Chronic or acute inflammation can contribute to a range of ailments—some potentially deadly—including stroke, respiratory and heart disease, cancer, arthritis, asthma, dementia, multiple sclerosis, and diabetes. In May, a study by Dr. Kate Lawlor and collaborator Professor Vince James (WEHI) published in Nature Communications shed light on the potential triggers of inflammation.
The research focused on the cytokine, interleukin-1ß (IL-1ß), which is critical to clearing infections but is also associated with sepsis and driving autoinflammatory and inflammatory diseases including rheumatoid arthritis, type 2 diabetes, and atherosclerosis.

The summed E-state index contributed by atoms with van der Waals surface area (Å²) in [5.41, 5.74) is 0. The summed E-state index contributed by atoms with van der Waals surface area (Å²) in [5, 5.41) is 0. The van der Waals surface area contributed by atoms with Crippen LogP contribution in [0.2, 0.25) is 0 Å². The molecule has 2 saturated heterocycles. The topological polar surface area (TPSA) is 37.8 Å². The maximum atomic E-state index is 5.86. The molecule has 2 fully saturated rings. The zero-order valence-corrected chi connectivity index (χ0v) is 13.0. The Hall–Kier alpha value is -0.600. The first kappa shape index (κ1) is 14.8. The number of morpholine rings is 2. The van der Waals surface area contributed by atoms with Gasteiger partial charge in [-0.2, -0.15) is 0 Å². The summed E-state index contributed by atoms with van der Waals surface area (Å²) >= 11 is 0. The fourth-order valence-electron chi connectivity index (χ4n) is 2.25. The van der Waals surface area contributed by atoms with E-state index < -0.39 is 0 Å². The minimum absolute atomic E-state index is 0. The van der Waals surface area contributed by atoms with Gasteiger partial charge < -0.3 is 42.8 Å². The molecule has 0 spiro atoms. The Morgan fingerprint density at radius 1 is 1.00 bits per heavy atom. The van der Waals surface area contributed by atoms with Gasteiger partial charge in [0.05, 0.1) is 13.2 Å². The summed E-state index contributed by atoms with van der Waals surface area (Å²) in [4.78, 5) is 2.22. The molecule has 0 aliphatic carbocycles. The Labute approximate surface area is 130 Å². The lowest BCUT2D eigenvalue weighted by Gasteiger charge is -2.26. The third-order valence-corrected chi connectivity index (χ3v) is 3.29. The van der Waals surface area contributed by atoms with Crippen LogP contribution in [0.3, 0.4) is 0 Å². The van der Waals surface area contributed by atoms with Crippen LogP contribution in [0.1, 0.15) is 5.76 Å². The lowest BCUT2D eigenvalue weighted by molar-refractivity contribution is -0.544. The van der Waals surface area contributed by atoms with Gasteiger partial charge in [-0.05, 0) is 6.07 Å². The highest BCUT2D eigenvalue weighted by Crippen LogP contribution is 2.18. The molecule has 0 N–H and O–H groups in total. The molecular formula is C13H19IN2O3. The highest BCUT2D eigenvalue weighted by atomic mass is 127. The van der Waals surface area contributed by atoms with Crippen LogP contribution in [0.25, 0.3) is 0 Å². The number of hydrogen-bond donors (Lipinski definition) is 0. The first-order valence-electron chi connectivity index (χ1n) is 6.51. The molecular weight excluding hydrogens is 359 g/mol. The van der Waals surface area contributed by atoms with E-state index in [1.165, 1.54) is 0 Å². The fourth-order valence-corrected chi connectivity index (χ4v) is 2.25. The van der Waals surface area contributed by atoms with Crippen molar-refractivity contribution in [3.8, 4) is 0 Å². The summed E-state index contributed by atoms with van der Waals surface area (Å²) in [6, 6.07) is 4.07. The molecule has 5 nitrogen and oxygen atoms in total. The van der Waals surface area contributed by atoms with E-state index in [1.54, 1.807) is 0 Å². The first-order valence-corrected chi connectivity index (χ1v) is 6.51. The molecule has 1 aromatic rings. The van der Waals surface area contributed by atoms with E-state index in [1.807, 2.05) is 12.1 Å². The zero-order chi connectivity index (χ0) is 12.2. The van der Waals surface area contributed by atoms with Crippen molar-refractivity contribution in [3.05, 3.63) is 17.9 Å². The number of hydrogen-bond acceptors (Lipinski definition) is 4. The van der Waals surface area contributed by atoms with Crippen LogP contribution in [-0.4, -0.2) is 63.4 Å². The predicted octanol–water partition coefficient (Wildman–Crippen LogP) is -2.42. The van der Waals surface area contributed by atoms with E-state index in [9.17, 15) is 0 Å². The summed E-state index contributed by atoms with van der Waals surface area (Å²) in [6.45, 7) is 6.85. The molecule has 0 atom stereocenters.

Previous IL-1ß research had focused on understanding how it is triggered and how inhibiting this process or neutralizing IL-1ß could reduce inflammation. However, little was known about how the precursor IL-1ß protein is regulated.
The team discovered a key event that contributes to the depletion of inactive IL-1ß and limits access to the enzyme that activates IL-1ß. The potential trigger of inflammation discovery is a major step in understanding how IL-1ß levels could be manipulated to limit inflammatory responses and developing treatments for diseases associated with excessive inflammation.